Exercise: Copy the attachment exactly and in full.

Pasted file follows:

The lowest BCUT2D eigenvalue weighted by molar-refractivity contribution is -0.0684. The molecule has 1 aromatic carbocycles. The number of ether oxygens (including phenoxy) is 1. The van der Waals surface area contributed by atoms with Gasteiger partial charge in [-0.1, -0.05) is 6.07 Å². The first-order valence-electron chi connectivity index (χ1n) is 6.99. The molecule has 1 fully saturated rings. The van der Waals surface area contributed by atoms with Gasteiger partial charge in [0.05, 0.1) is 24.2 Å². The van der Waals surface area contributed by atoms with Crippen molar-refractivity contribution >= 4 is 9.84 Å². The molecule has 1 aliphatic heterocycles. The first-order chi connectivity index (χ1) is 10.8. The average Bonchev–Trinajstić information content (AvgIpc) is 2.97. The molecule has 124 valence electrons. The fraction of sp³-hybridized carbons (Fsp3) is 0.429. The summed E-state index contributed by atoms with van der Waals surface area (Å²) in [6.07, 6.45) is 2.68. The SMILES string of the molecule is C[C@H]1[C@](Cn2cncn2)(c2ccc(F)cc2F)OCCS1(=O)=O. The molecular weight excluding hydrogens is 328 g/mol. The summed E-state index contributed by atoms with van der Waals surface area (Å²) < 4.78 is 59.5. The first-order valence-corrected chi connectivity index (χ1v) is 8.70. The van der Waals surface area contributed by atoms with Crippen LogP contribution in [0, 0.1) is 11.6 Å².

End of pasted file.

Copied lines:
The lowest BCUT2D eigenvalue weighted by molar-refractivity contribution is -0.0684. The molecule has 1 aromatic carbocycles. The number of ether oxygens (including phenoxy) is 1. The van der Waals surface area contributed by atoms with Gasteiger partial charge in [-0.1, -0.05) is 6.07 Å². The first-order valence-electron chi connectivity index (χ1n) is 6.99. The molecule has 1 fully saturated rings. The van der Waals surface area contributed by atoms with Gasteiger partial charge in [0.05, 0.1) is 24.2 Å². The van der Waals surface area contributed by atoms with Crippen molar-refractivity contribution >= 4 is 9.84 Å². The molecule has 1 aliphatic heterocycles. The first-order chi connectivity index (χ1) is 10.8. The average Bonchev–Trinajstić information content (AvgIpc) is 2.97. The molecule has 124 valence electrons. The fraction of sp³-hybridized carbons (Fsp3) is 0.429. The summed E-state index contributed by atoms with van der Waals surface area (Å²) in [6.07, 6.45) is 2.68. The SMILES string of the molecule is C[C@H]1[C@](Cn2cncn2)(c2ccc(F)cc2F)OCCS1(=O)=O. The molecular weight excluding hydrogens is 328 g/mol. The summed E-state index contributed by atoms with van der Waals surface area (Å²) < 4.78 is 59.5. The first-order valence-corrected chi connectivity index (χ1v) is 8.70. The van der Waals surface area contributed by atoms with Crippen LogP contribution in [0, 0.1) is 11.6 Å².